Are you being served? Service of Property Notices
February 25, 2020
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The findings of the Supreme Court in UKI (Kingsway) Limited v Westminster City Council  UK SC67 have cast some significant doubt on what were previously thought to be well-established common law principle about the service of notices in relation to property.
In this case the Court determined that there could still be good service in the following circumstances:
- A notice could be served when it was not actually delivered to the recipient but passed via a third party.
- That even where an agent was not instructed to accept service it may, in certain circumstances, be considered to be part of the causal chain that amounted to good service; and
- That the email receipt of a notice should be considered good service.
The case related to business ratings completion notices. However, since the local authority relied on common law service, rather than the statutory methods of service, there is no reason why the decision should be limited to notices served in only that respect.
An owner of a newly built or redeveloped commercial property becomes liable to pay National Non-Domestic Rates (“Business Rates”) once that property is entered into the ratings list, assuming that they are not entitled to relief.
The procedure for entering the property on to a ratings list is set out in Schedule 4A of the Local Government Finance Act 1988 (“LGFA 1988”). The local authority serves a “Completion Notice” on an owner if it appears that the building has been completed or is reasonably expected to be completed within 3 months. The effective date of that notice then determines when the liability for business rates will begin. A property owner can appeal against a completion notice on various grounds, including that the notice was not validly served.
Facts in the UKI case
In the UKI case, the owner was redeveloping premises at 1 Kingsway, London. In March 2012 Westminster City Council hand delivered a completion notice to the Property, to take effect in June 2012.
The local authority had not taken the time to establish the identity of the owner of the property and so simply addressed the notice to “Owner, 1 Kingsway, London, WC2B 6AN”. The notice was then left with a receptionist at the property who was not actually employed by the owner, but by the owner’s agents. The agents were not authorised to accept service and the local authority was made aware that they had not served on the owner. However, the receptionist subsequently sent a scanned copy of the notice by email to the Owner. The Owner then subsequently appealed the notice on the grounds that it had not been validly served.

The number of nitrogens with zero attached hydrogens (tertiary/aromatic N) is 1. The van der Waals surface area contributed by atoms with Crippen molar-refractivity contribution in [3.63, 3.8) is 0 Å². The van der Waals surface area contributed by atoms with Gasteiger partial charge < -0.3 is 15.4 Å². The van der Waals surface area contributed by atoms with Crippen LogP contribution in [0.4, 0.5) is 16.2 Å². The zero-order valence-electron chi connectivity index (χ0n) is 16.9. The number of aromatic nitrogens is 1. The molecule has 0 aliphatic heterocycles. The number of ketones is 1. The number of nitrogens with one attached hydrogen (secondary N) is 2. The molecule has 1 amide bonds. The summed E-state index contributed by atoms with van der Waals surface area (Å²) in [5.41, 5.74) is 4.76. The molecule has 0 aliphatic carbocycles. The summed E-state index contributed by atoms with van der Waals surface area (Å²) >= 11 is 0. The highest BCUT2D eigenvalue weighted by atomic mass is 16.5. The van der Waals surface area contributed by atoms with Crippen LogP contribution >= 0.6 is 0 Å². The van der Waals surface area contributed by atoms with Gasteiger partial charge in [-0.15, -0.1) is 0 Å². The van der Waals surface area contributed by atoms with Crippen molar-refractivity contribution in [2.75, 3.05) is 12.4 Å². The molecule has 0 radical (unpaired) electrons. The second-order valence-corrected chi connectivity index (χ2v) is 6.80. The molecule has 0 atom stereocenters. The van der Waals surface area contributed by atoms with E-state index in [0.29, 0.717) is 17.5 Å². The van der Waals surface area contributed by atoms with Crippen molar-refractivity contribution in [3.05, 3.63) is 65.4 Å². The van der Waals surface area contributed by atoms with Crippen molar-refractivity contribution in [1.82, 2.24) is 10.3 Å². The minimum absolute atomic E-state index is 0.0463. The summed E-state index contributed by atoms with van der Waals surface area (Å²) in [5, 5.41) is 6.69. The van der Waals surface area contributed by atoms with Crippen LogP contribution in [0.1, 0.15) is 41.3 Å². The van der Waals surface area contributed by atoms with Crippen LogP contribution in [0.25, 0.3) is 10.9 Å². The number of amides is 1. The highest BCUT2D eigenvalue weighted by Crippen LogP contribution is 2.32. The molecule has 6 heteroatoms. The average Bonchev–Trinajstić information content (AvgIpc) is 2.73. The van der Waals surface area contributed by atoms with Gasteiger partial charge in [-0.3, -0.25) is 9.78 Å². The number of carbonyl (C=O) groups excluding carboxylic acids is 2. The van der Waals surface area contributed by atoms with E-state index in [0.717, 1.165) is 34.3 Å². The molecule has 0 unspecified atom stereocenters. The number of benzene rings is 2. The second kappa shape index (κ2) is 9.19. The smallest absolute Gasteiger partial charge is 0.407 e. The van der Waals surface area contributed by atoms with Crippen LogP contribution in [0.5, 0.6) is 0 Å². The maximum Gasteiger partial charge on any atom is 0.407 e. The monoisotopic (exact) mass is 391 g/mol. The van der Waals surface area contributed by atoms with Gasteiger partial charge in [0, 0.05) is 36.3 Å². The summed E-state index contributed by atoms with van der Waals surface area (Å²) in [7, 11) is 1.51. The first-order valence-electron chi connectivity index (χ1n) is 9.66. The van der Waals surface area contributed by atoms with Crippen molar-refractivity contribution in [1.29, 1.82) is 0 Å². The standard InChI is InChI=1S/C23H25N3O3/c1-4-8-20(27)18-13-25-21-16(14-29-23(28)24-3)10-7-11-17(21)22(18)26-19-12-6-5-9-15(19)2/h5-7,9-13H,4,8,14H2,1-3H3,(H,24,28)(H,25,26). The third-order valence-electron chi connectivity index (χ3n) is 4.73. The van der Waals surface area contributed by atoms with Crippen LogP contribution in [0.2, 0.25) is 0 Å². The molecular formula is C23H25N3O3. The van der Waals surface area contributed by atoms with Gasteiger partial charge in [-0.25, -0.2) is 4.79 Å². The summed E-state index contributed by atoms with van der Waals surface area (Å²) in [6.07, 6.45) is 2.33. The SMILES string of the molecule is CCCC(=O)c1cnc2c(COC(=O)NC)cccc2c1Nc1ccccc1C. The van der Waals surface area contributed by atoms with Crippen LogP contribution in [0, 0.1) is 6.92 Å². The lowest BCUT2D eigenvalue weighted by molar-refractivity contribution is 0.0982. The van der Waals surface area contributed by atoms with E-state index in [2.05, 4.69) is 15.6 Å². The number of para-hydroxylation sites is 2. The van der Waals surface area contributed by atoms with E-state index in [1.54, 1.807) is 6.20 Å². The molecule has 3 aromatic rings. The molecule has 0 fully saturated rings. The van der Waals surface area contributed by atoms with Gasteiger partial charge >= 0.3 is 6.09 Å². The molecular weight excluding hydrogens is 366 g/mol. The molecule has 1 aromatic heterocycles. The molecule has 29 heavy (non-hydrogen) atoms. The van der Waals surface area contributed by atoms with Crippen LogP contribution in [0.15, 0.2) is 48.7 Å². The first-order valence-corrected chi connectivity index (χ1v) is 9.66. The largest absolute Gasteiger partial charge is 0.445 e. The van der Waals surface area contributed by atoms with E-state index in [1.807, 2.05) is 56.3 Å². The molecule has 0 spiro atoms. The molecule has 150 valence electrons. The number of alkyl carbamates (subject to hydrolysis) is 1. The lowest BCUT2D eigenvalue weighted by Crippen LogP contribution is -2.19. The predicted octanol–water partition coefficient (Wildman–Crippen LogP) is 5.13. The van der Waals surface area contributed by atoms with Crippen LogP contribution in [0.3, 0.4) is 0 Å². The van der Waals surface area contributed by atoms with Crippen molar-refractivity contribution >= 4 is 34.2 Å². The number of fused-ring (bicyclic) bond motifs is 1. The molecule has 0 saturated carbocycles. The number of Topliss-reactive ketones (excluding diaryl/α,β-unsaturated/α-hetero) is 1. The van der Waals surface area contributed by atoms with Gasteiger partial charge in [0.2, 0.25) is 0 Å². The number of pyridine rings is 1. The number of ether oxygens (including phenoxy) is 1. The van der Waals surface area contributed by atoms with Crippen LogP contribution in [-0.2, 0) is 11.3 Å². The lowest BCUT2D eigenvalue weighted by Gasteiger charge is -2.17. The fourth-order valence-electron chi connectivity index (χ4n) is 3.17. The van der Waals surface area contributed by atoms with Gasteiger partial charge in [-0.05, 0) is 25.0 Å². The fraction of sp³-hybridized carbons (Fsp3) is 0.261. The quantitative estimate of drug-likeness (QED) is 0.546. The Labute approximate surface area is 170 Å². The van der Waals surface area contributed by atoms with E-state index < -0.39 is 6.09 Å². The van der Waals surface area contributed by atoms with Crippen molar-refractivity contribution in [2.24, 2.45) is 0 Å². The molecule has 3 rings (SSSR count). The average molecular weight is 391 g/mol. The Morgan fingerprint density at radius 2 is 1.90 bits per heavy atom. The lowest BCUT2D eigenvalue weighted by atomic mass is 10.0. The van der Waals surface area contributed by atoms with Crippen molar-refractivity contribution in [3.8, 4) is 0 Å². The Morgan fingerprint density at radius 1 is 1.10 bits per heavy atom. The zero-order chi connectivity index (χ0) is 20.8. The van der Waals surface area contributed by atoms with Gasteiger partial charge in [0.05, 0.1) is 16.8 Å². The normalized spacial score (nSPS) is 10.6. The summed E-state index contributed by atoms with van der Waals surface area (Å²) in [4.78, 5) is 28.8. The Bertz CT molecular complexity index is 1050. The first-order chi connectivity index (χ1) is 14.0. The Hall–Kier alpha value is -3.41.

The Court was asked to determine two issues:
- Could there be good service of the notice when it was done indirectly and through the hands of a third party that had no authority?
- Could a notice be validly served if received in email format?
The judgment emphasised the “causal link” between the local authority delivering the notice to the Property and the Owner actually receiving it. It did not matter that the notice had been left with a receptionist of an agent company or that the local authority had no control over the receptionist to direct her to forward it to the Owner. It was considered that in passing the notice on, the receptionist had done nothing more than that which would reasonably be expected of a responsible employee. An analogy may be drawn to a friendly neighbour returning post to the correct recipient.
The Court felt that as there was a clear causal connection between the local authority delivering the notice to the receptionist of the agent and the Owner’s actual receipt that service could be considered to be valid under the ordinary principles of causation.
Service by Email
In respect of the second question, the Court considered the provisions of the Electronic Communications Act 2000, which enabled specific modification of statutes to permit communication by electronic means. The majority of cases for which the 2000 Act has been used relate to service by fax transmission. However, the Court stated that it could not see any good reason to distinguish email communication.
Where does this leave us now?
It remains to be seen how this decision is going to be applied beyond business rates cases. There is some limitation to the impact, as an owner would actually have to receive a notice, for the causal link to be complete.
In respect of business ratings notices, in particular, it is now going to be incredibly difficult to raise a challenge on the basis of service grounds. The local authority already had wide-ranging statutory methods of service and, with this additional flexibility, challenging a completion notice on purely service grounds is very unlikely to succeed.
The risk now posed can be mitigated in the following ways:
- When receiving a notice ensure that advice is taken prior to any acknowledgement of response being made.
- When serving a notice ensure that you leave yourself enough time to take proper advice and ensure that the notice has been validly served without falling into an area that is now ripe for dispute and further litigation.